In order to explain why I feel this way, I will start with my own experience with nursing bras. I bought two, back in 1992. There was only one style available at the time. I had to order them from the Sears catalogue because they were a specialty item and not available in stores. They may have been available in a high-end lingerie store in Toronto, but certainly not in my price range. So, I ordered the soft-cup plain, and frankly downright ugly bras that were available. I bought them after I had delivered my daughter and I ordered the largest size they made, a 38 DD. To really understand my experience with THESE bras, let me tell you a bit about my experience with bras in general. First of all, I started wearing bras when I was nine years old. YES. Nine years old. I was in a C-cup by the age of twelve and began wearing underwires then, despite my Mother’s protestations otherwise, because those were the only bras I felt comfortable in. Since my breasts were fairly heavy the support made me feel better with a bra on than without one. After the birth of my daughter, I increased in size, literally overnight, by three cup sizes.(imagine my shock when I woke up in the morning!) My usual bras had fit all through my pregnancy but I couldn’t get one on to go home from the hospital. I was forced for the first time in years to go braless. I was miserable. Since I was breastfeeding, I assumed I MUST have nursing bras so I ordered the ones that I have just described. When they arrived I was very glad to see them because a week with no bra for me was NOT fun. I very quickly discovered that they were not worth the wait. In retrospect, I now know that they were too small. I had managed to get them on so I thought they were okay, but soft cups fit differently than a proper underwired bra and need excess fabric to do their job. These bras were a DD from a company that has smaller than average sizes, so they were essentially a D cup and I was (I now realise) an F cup at the time. It never occurred to me that the largest size available wasn’t acceptable. I hadn’t developed an awareness of how the fashion industry limits and shames women at that time. Size was not the only problem though.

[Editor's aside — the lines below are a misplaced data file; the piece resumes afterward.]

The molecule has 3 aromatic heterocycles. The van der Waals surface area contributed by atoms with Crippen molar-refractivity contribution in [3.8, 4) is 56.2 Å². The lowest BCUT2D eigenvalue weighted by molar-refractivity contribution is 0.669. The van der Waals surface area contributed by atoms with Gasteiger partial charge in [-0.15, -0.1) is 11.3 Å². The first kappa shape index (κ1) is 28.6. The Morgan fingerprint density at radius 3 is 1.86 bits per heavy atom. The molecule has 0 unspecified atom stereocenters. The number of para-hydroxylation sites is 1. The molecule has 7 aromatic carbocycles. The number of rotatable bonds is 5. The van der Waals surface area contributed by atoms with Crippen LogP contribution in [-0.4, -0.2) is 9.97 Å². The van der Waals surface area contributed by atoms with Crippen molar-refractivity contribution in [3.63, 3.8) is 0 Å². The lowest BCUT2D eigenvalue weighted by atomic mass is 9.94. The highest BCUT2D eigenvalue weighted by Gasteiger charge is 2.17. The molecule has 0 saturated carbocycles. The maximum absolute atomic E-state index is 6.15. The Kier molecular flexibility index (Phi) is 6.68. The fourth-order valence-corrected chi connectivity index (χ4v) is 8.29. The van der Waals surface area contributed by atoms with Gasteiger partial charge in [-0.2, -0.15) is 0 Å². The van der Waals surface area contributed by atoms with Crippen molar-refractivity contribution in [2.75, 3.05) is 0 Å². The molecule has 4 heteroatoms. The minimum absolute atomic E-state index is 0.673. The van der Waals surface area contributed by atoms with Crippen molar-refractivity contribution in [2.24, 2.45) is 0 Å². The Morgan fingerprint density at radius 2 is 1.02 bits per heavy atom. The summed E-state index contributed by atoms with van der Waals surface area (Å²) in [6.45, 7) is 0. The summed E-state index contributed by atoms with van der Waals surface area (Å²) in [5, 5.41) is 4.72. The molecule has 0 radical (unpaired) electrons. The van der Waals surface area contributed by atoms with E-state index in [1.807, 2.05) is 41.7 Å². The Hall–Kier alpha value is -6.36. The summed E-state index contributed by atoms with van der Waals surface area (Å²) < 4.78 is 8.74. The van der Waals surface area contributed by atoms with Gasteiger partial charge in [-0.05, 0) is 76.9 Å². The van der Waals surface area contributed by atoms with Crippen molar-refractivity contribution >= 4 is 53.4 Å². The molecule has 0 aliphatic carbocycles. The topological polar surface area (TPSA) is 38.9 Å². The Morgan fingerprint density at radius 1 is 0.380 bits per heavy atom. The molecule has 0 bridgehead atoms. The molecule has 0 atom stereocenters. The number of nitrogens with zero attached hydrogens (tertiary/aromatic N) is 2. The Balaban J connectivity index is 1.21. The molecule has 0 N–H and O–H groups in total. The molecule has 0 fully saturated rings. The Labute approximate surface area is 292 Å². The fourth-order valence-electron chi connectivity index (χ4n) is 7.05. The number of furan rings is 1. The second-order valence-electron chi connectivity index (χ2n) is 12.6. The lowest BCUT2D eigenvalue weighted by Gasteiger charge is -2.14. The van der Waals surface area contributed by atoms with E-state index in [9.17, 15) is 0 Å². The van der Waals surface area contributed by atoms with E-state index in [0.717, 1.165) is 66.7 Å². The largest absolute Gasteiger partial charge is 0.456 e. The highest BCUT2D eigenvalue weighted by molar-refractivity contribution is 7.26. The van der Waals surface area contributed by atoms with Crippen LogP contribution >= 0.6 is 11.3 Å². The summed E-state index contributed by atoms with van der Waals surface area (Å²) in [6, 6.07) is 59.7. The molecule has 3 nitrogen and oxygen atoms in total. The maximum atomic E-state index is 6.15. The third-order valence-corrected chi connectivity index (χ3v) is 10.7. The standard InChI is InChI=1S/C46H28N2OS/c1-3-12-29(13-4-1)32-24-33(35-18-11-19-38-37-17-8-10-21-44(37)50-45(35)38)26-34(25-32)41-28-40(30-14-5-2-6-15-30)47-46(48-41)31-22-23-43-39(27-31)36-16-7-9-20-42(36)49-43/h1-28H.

The very principle of design for a nursing bra is that it will hold together while open on one side. In order to do this, it has to be completely open for access, but still completely intact structurally. It must support itself entirely but without recourse to the fabric of the cup. Either a strap or ribbon or cord or panel with a cut-out are required to hold the bra together while exposing the breast. If a bra is being worn simply to cover a breast then this is possible. However it is an engineering nightmare if the bra is actually providing support to the breasts. All the weight of the breast normally carried by the cup, is focused on the thin area of the internal straps. This causes the strap to actually CUT into the flesh of the breast. Every time I undid the cup of my bra to feed my baby, it was like a hot knife through butter, slicing into my breast. OUCH! Of course, it didn’t occur to me to blame the bra! I blamed my boobs! There was something very wrong with my boobs! I tried cutting the ribbon/straps out of the bra, so that I would at least be comfortable, after all these were the ONLY bras I owned! This meant that I couldn’t get the bra back together after nursing! I was forced to remove all my upper clothing to put myself back together after every feeding! This was bad enough at home, it was a nightmare when I went out. I had wrestled with a knit shawl/blanket to try and nurse in public without exposing myself, but my baby would rip it off and I was also TERRIFIED I would smother her. That and how was I supposed to latch her on? I will never forget the one time I used this shawl in a restaurant, I ended up with it draped over my own head to try and get her latched and then fighting to keep it over her face while she ate. It was a disaster, and then afterwards I had to go to the bathroom, clutching the blanket round my shoulders to take my blouse and bra off, and put them back on intact. Try doing that once an hour every hour when the baby is little! My nursing bra convinced me that I was an incompetent Mother. I was unable to go out until after the baby weaned. If I went to visit family, I would go in another room to nurse so that I could strip topless. I had been raised in a family where women openly nursed in front of everyone, normally petted and pampered in a comfy chair with drinks brought to them but I was unable to do this. I still blamed ME, not the bras. I assumed, since nursing bras were a “MUST-HAVE” that the fault must be with me and I was just less skilled, less capable than other women who managed to nurse in public. Since I loved breastfeeding it was easier for me to give up going out than to give up breastfeeding. So that’s what I did. I breastfed my daughter till 15 months, which back in 1992 I thought was a VERY long time to breastfeed! And I did it without nursing in front of anyone because I had been brainwashed by a bra to believe that I was somehow “broken”.